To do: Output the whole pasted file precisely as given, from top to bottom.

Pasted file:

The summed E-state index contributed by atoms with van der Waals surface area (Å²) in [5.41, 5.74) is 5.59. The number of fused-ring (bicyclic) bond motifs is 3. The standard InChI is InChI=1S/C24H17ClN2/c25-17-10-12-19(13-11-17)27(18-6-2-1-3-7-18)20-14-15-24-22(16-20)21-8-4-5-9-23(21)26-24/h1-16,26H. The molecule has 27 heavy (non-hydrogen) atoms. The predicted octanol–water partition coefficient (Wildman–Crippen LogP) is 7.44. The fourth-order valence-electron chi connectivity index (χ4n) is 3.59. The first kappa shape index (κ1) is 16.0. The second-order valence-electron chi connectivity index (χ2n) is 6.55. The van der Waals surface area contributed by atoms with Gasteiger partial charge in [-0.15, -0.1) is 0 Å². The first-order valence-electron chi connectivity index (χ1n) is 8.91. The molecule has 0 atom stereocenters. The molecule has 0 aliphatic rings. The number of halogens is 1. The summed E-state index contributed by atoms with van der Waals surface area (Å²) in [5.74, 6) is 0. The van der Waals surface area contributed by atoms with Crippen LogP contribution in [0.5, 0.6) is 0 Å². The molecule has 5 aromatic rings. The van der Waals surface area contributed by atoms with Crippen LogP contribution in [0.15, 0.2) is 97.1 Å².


The summed E-state index contributed by atoms with van der Waals surface area (Å²) in [5.41, 5.74) is 5.59. The number of fused-ring (bicyclic) bond motifs is 3. The standard InChI is InChI=1S/C24H17ClN2/c25-17-10-12-19(13-11-17)27(18-6-2-1-3-7-18)20-14-15-24-22(16-20)21-8-4-5-9-23(21)26-24/h1-16,26H. The molecule has 27 heavy (non-hydrogen) atoms. The predicted octanol–water partition coefficient (Wildman–Crippen LogP) is 7.44. The fourth-order valence-electron chi connectivity index (χ4n) is 3.59. The first kappa shape index (κ1) is 16.0. The second-order valence-electron chi connectivity index (χ2n) is 6.55. The van der Waals surface area contributed by atoms with Gasteiger partial charge in [-0.15, -0.1) is 0 Å². The first-order valence-electron chi connectivity index (χ1n) is 8.91. The molecule has 0 atom stereocenters. The molecule has 0 aliphatic rings. The number of halogens is 1. The summed E-state index contributed by atoms with van der Waals surface area (Å²) in [5.74, 6) is 0. The van der Waals surface area contributed by atoms with Crippen LogP contribution in [0.5, 0.6) is 0 Å². The molecule has 5 aromatic rings. The van der Waals surface area contributed by atoms with Crippen LogP contribution in [0.15, 0.2) is 97.1 Å².